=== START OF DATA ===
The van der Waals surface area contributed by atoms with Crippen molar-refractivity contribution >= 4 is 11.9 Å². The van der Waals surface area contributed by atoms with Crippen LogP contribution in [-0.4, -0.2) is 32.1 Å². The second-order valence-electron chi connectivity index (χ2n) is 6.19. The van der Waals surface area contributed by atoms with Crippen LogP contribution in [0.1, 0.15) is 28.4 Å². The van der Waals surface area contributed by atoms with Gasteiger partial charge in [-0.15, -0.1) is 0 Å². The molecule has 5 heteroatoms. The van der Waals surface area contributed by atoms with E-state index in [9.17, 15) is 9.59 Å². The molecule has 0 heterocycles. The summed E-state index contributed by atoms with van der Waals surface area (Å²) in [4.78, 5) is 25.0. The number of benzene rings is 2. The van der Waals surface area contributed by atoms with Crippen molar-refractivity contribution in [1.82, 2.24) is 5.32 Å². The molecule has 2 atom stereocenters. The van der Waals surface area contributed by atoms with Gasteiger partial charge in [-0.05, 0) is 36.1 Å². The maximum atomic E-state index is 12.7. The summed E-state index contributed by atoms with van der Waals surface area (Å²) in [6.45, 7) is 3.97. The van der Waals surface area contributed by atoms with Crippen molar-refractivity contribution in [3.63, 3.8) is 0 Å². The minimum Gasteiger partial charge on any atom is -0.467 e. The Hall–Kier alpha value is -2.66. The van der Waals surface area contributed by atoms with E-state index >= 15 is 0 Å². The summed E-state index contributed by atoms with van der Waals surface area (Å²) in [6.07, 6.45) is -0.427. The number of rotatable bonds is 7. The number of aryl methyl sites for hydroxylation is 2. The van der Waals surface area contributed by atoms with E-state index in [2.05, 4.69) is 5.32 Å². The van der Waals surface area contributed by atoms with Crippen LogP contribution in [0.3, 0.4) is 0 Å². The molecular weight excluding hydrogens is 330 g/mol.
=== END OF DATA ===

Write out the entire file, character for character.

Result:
The van der Waals surface area contributed by atoms with Crippen molar-refractivity contribution >= 4 is 11.9 Å². The van der Waals surface area contributed by atoms with Crippen LogP contribution in [-0.4, -0.2) is 32.1 Å². The second-order valence-electron chi connectivity index (χ2n) is 6.19. The van der Waals surface area contributed by atoms with Crippen LogP contribution in [0.1, 0.15) is 28.4 Å². The van der Waals surface area contributed by atoms with Gasteiger partial charge in [-0.15, -0.1) is 0 Å². The molecule has 5 heteroatoms. The van der Waals surface area contributed by atoms with E-state index in [9.17, 15) is 9.59 Å². The molecule has 0 heterocycles. The summed E-state index contributed by atoms with van der Waals surface area (Å²) in [4.78, 5) is 25.0. The number of benzene rings is 2. The van der Waals surface area contributed by atoms with Crippen molar-refractivity contribution in [1.82, 2.24) is 5.32 Å². The molecule has 2 atom stereocenters. The van der Waals surface area contributed by atoms with Gasteiger partial charge in [-0.05, 0) is 36.1 Å². The maximum atomic E-state index is 12.7. The summed E-state index contributed by atoms with van der Waals surface area (Å²) in [6.45, 7) is 3.97. The van der Waals surface area contributed by atoms with Crippen molar-refractivity contribution in [3.63, 3.8) is 0 Å². The minimum Gasteiger partial charge on any atom is -0.467 e. The Hall–Kier alpha value is -2.66. The van der Waals surface area contributed by atoms with E-state index >= 15 is 0 Å². The summed E-state index contributed by atoms with van der Waals surface area (Å²) in [6.07, 6.45) is -0.427. The number of rotatable bonds is 7. The number of aryl methyl sites for hydroxylation is 2. The van der Waals surface area contributed by atoms with E-state index in [2.05, 4.69) is 5.32 Å². The van der Waals surface area contributed by atoms with Crippen LogP contribution in [0.3, 0.4) is 0 Å². The molecular weight excluding hydrogens is 330 g/mol.